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Tomato-potato cross benefits farmers

Farmer are able to grow tomatoes and potatoes on the same stem (© Neil Palmer (CIAT))
Farmer are able to grow tomatoes and potatoes on the same stem
© Neil Palmer (CIAT)

Kenyan farmers are benefitting from a breakthrough that allows them to grow tomatoes and potatoes on the same stem through grafting. First trialled by inmates in a Kenyan prison two years ago, and guided by Chinese literature, the hybrid crop - dubbed pomato - allows tomato to be grown on the potato rootstock, producing tomatoes above and potatoes below the soil, on the same plant.

Since approval to distribute the seedlings was granted by the Kenya Agricultural Research Institute (KARI) and Kenya Plant Health Inspectorate Services (KEPHIS), the prison has recorded brisk business. The prison has also trained thousands of farmers in grafting: "So far we have trained over 2,000 farmers through agricultural shows and those who come to visit the prison gardens," says Corporal Manene of the Kiambu Prison where the pomato was trialled.

A farmer starts with cutting the potato bud, dissecting the stem for two inches from the bud and inserting the wedge-shaped flowering tomato scion into the dissection before tying it up with a polythene strip. The dissection is done well above the soil level to prevent bacteria and disease-causing organisms from infecting the upper plant. After grafting, the tomato leaves continue making food for the potato tubers beneath the soil. "The crop doesn't compromise on the quality of the produce at all," says Dr Habakkuk Mwiti from KARI.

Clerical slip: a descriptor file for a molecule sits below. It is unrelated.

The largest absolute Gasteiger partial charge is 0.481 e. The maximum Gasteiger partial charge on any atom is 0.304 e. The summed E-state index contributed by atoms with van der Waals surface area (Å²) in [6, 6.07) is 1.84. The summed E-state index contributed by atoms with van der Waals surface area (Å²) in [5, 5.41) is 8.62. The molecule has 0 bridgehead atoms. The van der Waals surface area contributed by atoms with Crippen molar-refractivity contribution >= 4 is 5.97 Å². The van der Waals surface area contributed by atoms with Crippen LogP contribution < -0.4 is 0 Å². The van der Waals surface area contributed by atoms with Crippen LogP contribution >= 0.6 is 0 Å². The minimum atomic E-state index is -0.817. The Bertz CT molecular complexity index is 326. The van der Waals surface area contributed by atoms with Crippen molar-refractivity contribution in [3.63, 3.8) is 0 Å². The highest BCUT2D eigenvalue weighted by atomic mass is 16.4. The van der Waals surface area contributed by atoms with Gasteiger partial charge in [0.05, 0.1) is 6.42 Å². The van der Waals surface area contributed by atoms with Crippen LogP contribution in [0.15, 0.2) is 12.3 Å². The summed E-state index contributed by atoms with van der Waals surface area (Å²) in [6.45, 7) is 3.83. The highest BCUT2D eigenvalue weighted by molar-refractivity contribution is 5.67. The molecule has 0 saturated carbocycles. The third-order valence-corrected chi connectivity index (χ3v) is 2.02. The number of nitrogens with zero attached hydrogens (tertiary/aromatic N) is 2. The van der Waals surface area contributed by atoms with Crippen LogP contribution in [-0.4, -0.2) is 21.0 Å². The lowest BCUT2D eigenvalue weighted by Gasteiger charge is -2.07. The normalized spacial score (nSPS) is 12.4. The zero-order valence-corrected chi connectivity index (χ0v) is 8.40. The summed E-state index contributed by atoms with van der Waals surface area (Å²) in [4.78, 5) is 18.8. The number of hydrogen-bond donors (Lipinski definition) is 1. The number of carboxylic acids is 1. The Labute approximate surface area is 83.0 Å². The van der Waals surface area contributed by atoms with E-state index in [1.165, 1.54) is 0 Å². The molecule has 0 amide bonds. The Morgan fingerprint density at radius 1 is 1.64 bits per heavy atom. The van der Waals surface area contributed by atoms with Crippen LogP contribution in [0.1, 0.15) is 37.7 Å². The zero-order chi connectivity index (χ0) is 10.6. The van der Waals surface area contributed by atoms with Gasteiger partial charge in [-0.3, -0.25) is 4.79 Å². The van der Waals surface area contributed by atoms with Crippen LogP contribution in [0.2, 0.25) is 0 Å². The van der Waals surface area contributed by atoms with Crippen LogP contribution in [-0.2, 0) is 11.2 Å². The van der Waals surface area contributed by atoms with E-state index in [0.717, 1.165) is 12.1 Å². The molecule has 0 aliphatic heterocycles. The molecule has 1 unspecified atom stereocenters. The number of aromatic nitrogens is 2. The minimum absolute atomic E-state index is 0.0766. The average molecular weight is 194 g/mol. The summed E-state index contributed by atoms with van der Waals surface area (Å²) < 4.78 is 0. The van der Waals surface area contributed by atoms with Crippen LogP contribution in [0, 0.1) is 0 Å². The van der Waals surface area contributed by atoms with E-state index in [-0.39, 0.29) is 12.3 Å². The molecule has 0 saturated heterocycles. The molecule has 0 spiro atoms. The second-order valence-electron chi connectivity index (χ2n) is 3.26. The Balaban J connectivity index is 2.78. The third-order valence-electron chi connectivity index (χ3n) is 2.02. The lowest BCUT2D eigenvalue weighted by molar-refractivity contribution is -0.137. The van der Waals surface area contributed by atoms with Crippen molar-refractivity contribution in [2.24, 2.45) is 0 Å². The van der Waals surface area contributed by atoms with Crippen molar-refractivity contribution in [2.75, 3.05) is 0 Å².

By growing tomatoes and potatoes on the same stem, smallscale farmers are able to maximise use of their plots and save on input costs. "I had been planting fresh produce in my quarter of an acre plot and I was struggling with space," says Mueni, whose land neighbours the prison. "I have just harvested half a bag of potatoes and half a bag of tomatoes, whereas I used to get quarter of a bag from each. And I have managed to save space for my other produce like kales," he enthuses.

Written by: Bob Koigi

Date published: January 2012

 

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